Australia are paaping over Proteas pace ace Kagiso Rabada and are sukkelling to come up with a plan for their batters to manage him.
The 21-year-old has made a
huge impact in his eight-match Test career, taking 29 wickets at an average of 24.44.
His numbers are impressive, winning him the SA Cricketer of the Year Award in his debut international season.
But it’s what he does when he lets rip at the crease that has the Aussies on the backfoot ahead of next month’s three-Test series Down Under.
And the hosts, known for k@kpraat, are already trying to get into his head.
“He’s fast, he’s strong” says Aussie vice-captain David Warner, while allrounder Mitchell Marsh says “he’s quick, that’s for sure”.
Warner continues, saying “he’s just got that rhythm about him, almost ambles to the crease, great rhythm to the crease and then just lets it rip!”
Australian coach Darren “Boof”
Lehmann has certainly worked on his plans to cancel out the threat Rabada poses in the Test series, starting at the Waca on November 3.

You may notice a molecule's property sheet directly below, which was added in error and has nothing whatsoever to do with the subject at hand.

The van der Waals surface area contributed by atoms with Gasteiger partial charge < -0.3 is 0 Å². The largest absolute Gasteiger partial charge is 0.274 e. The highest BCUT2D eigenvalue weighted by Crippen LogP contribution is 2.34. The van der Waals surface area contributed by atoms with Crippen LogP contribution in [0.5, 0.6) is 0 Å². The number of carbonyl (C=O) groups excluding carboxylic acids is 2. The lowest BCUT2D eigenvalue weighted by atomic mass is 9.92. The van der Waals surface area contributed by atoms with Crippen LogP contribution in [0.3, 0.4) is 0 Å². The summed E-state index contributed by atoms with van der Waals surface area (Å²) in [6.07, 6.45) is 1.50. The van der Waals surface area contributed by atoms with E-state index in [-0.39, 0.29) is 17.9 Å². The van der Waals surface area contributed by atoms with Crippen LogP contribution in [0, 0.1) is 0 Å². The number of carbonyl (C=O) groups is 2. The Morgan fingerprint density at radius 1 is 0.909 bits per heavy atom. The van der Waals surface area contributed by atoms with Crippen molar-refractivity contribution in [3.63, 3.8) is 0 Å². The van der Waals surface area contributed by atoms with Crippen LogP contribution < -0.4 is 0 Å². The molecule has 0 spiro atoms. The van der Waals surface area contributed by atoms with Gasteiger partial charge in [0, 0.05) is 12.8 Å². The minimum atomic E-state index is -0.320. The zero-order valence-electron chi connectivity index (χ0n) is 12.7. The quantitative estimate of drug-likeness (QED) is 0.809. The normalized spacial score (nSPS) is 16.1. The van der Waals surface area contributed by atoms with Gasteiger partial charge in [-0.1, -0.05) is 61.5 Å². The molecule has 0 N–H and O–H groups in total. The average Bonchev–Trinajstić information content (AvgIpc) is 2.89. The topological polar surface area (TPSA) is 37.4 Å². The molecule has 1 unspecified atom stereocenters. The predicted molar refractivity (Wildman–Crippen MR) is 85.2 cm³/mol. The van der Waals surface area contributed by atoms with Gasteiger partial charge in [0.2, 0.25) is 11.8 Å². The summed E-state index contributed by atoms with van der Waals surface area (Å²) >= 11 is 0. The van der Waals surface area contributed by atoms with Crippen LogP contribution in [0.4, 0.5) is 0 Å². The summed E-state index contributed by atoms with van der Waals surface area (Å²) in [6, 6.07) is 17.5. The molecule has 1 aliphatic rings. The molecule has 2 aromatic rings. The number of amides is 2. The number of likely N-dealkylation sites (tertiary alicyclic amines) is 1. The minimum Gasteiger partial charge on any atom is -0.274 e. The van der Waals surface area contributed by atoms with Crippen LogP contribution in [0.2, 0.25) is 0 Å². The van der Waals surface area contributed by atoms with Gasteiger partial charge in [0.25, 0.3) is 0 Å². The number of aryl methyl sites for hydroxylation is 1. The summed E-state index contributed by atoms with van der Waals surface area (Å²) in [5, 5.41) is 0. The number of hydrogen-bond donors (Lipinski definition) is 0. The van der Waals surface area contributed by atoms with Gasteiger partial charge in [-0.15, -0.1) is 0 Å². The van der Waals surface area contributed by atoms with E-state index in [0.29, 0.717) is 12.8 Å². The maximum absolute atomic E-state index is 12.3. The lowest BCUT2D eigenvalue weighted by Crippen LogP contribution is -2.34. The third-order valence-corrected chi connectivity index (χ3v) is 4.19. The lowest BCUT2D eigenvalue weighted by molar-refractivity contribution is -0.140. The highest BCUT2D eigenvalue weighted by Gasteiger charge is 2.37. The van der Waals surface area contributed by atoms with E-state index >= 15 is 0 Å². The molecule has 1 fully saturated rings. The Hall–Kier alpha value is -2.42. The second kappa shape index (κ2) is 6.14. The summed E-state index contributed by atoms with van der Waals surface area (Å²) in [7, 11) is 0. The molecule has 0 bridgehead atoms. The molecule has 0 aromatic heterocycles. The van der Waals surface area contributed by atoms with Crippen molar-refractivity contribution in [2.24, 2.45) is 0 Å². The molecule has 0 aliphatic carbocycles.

“He’s tall, he bowls fast and swings it. He’s also strong and he keeps coming at you,” Lehmann says.
“He is one that we are going to have to make bowl lots of overs and negate him with the new ball.”
Rabada actually enjoys the banter from the Aussies.
He says: “Sometimes you can be going through the motions until you’re
challenged, and then you wake up.
“But yeah, sometimes something can spark you and you become something else.”
The Aussies, though, are just trying to take the focus off of the fact that they don’t know who can face him with the new ball.
Coach Lehmann says: “I think you can look at him (Usman Khawaja) as a one, two or three. It depends on the make-up of the side.
“At the end of the day the captain will decide where the batting order lies and we’ll just give him the side we think is the best prepared and the best team to win that particular game.”
At three, Khawaja enjoyed a prolific home summer against New Zealand and the West Indies, smashing a century in three tests and adding a fourth ton on tour in New Zealand in February.